Friday, January 30, 2015

Parrhesia: A Candid Reckoning

Parrhesia is an ancient term dating from at least the 5th C. BC that conjures in these modern times a bold request or speech seeking or asking for truth is its purest form, which some have also translated into the quest for unbridled justice.  I found the word in a recent article written by Corel West concerning the American civil rights leader (and sometimes agitator) Malcolm X.  I have thought of "parrhesia" in relation to my recent Tuesday afternoon experience renewing my taxi for-hire license.  The asking for yearly fingerprints and King County's request for a complete driving history over a five-year span including dismissed tickets and not-at-fault accidents seemed inherently unfair and odd, suggesting connotations and implications going far beyond a simple license renewal, bringing to my mind the worse of "Jim Crow" voting rules once known in the American South.  Twice today I called Eddie Cantu, the current King County Licensing Manager, seeking clarification but failed to reach him, wanting to understand more what is behind these new requirements.  As I will always say, driving taxi is insulting as it is without inflicting further and unnecessary injury.  Any possible insinuation of criminal intent (however minor) remains uncalled for.

This quote, taken from Simone Weil's  (1909-1943) essay "On Human Personality," underlines my concern:

"Every time that there arises from the depths of a human heart the childish cry which Christ himself could not restrain, "Why am I being hurt?", then there is certainly injustice.  For, if, as often happens, it is only the result of a misunderstanding, then the injustice consists in the inadequacy of the explanation."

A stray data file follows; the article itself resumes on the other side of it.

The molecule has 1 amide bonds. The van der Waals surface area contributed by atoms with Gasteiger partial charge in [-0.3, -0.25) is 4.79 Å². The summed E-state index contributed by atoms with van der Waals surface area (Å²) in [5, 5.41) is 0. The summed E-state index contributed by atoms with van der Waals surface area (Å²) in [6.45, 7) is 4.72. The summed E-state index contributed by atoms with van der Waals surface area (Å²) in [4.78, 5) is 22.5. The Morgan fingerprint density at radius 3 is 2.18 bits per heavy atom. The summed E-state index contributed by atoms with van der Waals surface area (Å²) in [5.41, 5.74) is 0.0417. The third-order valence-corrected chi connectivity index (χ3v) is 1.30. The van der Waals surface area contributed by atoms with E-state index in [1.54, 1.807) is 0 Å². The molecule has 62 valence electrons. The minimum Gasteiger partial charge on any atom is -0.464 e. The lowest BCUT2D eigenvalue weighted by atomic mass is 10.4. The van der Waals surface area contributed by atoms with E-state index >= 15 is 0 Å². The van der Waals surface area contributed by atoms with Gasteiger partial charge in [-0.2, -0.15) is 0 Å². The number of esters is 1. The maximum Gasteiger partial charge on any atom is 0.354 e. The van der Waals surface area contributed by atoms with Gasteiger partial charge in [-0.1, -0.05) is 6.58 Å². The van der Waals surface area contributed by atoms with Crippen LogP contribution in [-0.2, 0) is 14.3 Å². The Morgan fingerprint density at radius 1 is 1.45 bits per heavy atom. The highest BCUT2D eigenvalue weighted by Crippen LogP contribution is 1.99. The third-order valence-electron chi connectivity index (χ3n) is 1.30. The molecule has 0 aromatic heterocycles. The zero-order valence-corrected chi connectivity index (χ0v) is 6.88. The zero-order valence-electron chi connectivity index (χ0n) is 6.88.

On one section of the renewal application form it implies an equal guilt of everything that might have happened to the driver minus any and all thorough examination.  How can an accident caused by another driver's negligence be construed as holding equal responsibility?   And how can a dismissed ticket assume something other than innocence?

In my recent court case I had a letter from the head of SPD's Traffic Division stating that I should have, 1) never been stopped, and 2) never issued the ticket.  How can this be taken as an example of reckless or careless behavior?   What King County appears to be saying is that regardless of the facts, you will still be held responsible even though you have been cleared for any legal or personal responsibility. 

The real question is just why has King County and the City of Seattle taken this position?  Isn't this a case of "double jeopardy" where you can't win despite all redemptive evidence?   As soon as I receive some answers I will relay them.  What profoundly troubles me is that many of these new immigrant taxi drivers come from countries with horrible human rights records, and are now innocently expecting they will be treated better now that they are in the USA.  If only that were true is all I can say.  I wish it were true but current stories, like ones from from NYC's Rikers Island says otherwise, shouting out  a municipal failure prevalent across these 50 democratic United States.  We can do better is all I can end with.

Tuesday, January 27, 2015

Once Again Renewing My Taxi For-Hire License & Openings On The Seattle City Council: Licata & Rasmussem Are Leaving

Again I have renewed my ability to ply Seattle's taxi roads and byways for yet another year.  How do I feel?  Angry that I am still here doing something I no longer find acceptable, knowing, beyond the money I am making, that I am wasting valuable time and breath, nothing convincing me my time is well used.   The many ten dollar tips I received this past weekend tells me folks appreciate my taxi dexterity but it is time for others to step up and provide a similar customer service.  Will my fellow cabbies come through and deliver the perfect cab ride?  Doubtful as impatient drivers this afternoon down at the King County Licensing Office couldn't understand I was just stepping over to have my picture taken and not cutting in front of them, this simple situation another unfortunate example, one too many, of just how unprepared these guys are for what they are applying to do.  My photograph was appropriately grim, my smiling days long over.